Justin Mather/Spirit Macaw
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Justin Mather/Spirit Macaw

Band Rock Singer/Songwriter


This band has not uploaded any videos
This band has not uploaded any videos



"Sheffield teacher & band reach out to the music world"

Thursday, May 11, By Nicole Dupont

GREAT BARRINGTON - Justin Mather of Housatonic was just getting his voice back.

On a breezy afternoon, the 26-year-old Berkshire native kicked back in a plastic lawn chair at Rubi's cafe and sipped on a paper cup filled with black coffee and two ice cubes.

"So I can drink it right now," he said in a quiet, gravelly voice, recovering from his most recent show at The Dream Away Lodge in Becket.

Together with his newly formed band, Spirit Macaw - they started jamming together six months ago - Mather crooned and picked to an eager crowd of friends, family and curious music goers last Saturday. Mather, who heads up the band with his mellow, tenor vocals, said he was amazed at how well the band came together despite being "such a new entity."

"We all met through friends mostly," Mather said. "We all come from similar music backgrounds, mostly classic rock: Neil Young, Cat Stevens, the Stones, Simon & Garfunkel, some blues in there, too."

With Mather on guitar, lead vocals and harmonica, Sam Crawford on lead guitar, Daniel Esko on bass and Rich Higgins on drums, Spirit Macaw has played at the White Hart Inn in Salisbury, the Pocket Knife Club in Lakeville, Club Helsinki in Great Barrington and Firefly in Lenox. While the four share a common love for classic rock and roll, there is another thread running through the band - devotion to their daytime activities.

Mather, who works full-time as a Spanish teacher at the Undermountain Elementary School and Mount Everett Regional High School, both in Sheffield, said that it might be his work that keeps his music going.

"I'm so busy at work that any free time I get is devoted to practicing with the band - getting gigs, doing publicity and just getting better. I think we're all like that. Everyone has a dream to pursue their creativity as their career. But going through my day, I learn more, see more and understand more because I'm around people constantly. Plus, my job gives me motivation to get my ass out of bed in the morning!"

While Mather is busy teaching language, Esko is a manager at the Co-op Market in Great Barrington and Higgins is assistant director at the Stockbridge golf course. Crawford - the band's youngest member - is gearing up for high school graduation in June.

Mather discovered the gifted guitarist two years ago at Mount Everett's school talent show.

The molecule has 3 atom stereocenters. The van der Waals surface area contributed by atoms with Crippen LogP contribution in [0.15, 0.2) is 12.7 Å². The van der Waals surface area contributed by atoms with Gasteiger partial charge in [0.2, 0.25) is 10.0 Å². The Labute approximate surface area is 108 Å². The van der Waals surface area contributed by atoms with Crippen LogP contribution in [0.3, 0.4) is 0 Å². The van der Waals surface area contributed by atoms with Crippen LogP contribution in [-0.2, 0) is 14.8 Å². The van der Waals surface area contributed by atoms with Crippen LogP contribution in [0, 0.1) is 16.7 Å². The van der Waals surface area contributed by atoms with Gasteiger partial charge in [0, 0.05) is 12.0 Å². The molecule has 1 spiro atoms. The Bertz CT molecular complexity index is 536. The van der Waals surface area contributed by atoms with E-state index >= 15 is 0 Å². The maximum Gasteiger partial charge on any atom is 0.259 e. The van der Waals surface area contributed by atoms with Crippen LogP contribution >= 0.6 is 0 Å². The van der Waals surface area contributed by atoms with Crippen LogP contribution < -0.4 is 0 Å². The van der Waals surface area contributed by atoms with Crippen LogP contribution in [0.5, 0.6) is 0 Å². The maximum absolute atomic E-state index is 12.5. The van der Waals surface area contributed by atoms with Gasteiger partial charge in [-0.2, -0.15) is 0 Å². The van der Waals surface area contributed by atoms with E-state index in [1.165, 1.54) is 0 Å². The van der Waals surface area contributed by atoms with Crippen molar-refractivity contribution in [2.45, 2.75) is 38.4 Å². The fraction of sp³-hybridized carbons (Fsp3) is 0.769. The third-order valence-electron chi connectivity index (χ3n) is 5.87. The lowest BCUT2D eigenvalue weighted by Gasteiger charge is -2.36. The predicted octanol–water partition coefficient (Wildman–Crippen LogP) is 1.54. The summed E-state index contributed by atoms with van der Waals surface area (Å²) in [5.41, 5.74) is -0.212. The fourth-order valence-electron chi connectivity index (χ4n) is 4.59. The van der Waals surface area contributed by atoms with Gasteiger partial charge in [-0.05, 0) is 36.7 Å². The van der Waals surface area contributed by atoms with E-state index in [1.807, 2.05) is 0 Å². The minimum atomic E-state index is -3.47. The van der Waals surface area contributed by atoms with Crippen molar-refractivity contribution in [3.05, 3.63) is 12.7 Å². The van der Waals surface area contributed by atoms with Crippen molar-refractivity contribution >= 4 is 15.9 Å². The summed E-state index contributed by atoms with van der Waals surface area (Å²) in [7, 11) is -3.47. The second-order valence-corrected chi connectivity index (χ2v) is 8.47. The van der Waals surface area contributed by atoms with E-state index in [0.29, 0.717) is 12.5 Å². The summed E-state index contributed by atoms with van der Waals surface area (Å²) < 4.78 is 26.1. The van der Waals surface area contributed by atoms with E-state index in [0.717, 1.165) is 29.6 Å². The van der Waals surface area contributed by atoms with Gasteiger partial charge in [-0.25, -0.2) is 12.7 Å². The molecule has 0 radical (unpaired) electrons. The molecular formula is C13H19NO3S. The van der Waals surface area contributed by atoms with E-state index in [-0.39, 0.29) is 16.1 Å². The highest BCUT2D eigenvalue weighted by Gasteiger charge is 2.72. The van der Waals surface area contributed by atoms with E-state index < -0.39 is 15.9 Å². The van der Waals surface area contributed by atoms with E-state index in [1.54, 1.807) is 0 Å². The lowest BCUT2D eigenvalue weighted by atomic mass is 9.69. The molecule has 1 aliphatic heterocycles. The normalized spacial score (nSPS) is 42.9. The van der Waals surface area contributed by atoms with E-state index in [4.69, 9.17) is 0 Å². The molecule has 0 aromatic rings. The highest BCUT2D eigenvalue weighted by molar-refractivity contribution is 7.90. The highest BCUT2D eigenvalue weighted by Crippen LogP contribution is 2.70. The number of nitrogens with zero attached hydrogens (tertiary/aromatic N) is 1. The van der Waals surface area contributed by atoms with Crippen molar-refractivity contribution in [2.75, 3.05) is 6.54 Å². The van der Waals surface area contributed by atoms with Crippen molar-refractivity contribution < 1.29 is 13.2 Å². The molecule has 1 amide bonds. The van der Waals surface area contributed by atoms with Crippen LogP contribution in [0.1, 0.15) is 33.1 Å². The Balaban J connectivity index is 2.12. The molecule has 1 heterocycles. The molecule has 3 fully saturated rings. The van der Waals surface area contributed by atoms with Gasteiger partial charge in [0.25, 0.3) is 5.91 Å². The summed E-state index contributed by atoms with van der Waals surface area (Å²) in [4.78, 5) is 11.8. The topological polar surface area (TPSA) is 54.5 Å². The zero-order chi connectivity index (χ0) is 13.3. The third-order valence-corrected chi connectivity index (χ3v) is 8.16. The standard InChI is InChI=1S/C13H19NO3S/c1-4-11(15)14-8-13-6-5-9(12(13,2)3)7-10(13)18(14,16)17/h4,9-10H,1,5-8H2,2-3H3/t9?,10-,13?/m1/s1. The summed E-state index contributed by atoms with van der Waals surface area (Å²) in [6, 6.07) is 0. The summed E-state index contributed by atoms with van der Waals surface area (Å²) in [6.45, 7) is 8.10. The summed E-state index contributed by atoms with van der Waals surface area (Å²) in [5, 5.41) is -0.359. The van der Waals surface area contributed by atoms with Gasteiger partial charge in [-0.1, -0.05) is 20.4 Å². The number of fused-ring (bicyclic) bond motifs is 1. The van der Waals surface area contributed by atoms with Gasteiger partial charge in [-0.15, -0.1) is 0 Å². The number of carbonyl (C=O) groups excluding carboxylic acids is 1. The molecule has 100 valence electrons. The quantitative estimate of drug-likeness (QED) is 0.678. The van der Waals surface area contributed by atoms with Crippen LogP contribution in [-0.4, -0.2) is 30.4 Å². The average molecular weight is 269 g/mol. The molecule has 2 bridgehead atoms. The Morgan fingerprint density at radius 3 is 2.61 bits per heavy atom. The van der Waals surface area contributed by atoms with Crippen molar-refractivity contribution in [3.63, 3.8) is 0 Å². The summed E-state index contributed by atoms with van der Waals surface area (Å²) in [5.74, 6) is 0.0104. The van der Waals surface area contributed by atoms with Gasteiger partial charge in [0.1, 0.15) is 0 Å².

"I heard Sam play, I guess he was 16 at the time, and he was really good! I mean really good," Mather recalled. "We started playing together, mostly just jamming, and found we liked the same music. And we've gone on from there."

In December, with Crawford's help and talent, Mather produced his first album, "One Pillow," at Off the Beat-n-Track Studios in Southfield. The result - a clean, laid back sound with a strong beat - is reminiscent of rock legend Cat Stevens with a hint of Simon & Garfunkel. And while the sound is a familiar one, the songs themselves are all originals that Mather has composed over the years. Often, the subject is love - the heartache, hope, and loneliness of it - set to an earthy lyricism that is Mather's own. Songs like "Hiding Your Eyes" and "Lindy I Wonder" recall both the height of love and its sad lows.

Though Mather's songs seem effortless in their composition, he said that writing songs is not nearly as neat.

"I can feel a song coming on, like a little theme in my head, sometimes when I'm driving or just in the middle of my day. It usually comes out in spurts, not just in one sitting," he said. "I try to get the rough ideas down, sometimes I pull over on the road and have to write it on the back of a bank receipt or something. It doesn't always happen that it's any good. Sometimes it has wings, sometimes it doesn't."

Mather said his songwriting and band experience originated at University of Massachusetts, where he earned a degree in Spanish and played with Tave Hu, the "campus band" that enjoyed a large student following in its height.

"I really learned how to play in a band with Tave Hu. I've been playing guitar since I was 13, but I learned to play better with them. That time was a springboard into the music business, a crash course, actually," he said grinning.

Mather said he learned his most important lesson while playing with Tave Hu.

"You can't have two bosses - two songwriters," he said. "It just doesn't work. We fought, we hated each other, we loved each other, and believe it or not, we still talk. It was a great time."

Mather said he looks forward to his future with Spirit Macaw and being part of the Berkshire music scene.

"There are not that many bands around here, or venues, but I can really see it starting to come alive again. People are interested in music, plain and simple."

For more information on Justin Mather and Spirit Macaw visit www.justinmather.com. "One Pillow" is available online or at Tune Street, White Knight Records, the Egremont General Store, Uncommon Grounds and the Music Store. Mather will next play a solo acoustic set Thursday, May 25, in the Mixed Company Showcase with Robert Oakes at the Mixed Company Theater on Rossetter Street in Great Barrington. Spirit Macaw will play Saturday, June 17, at the Dream Away Lodge in Becket from 8:30 to 11:30 p.m. - The Berkshire Advocate

"Nightlights: Mixed Company hosts song swap"

By Dave Madeloni, The Berkshire Eagle

Thursday, May 25
"Every person has that one thing that really gets them going, that gives them chills. For some people it's the perfect recipe, or the perfect 3-pointer, the sparkle in the students' eyes in the midst of a lesson, the lucrative business move, the capabilities of Microsoft Excel, or the power of a Nor'easter. Whatever the source, it keeps that person coming back for more, digging deeper and deeper to feel that way again."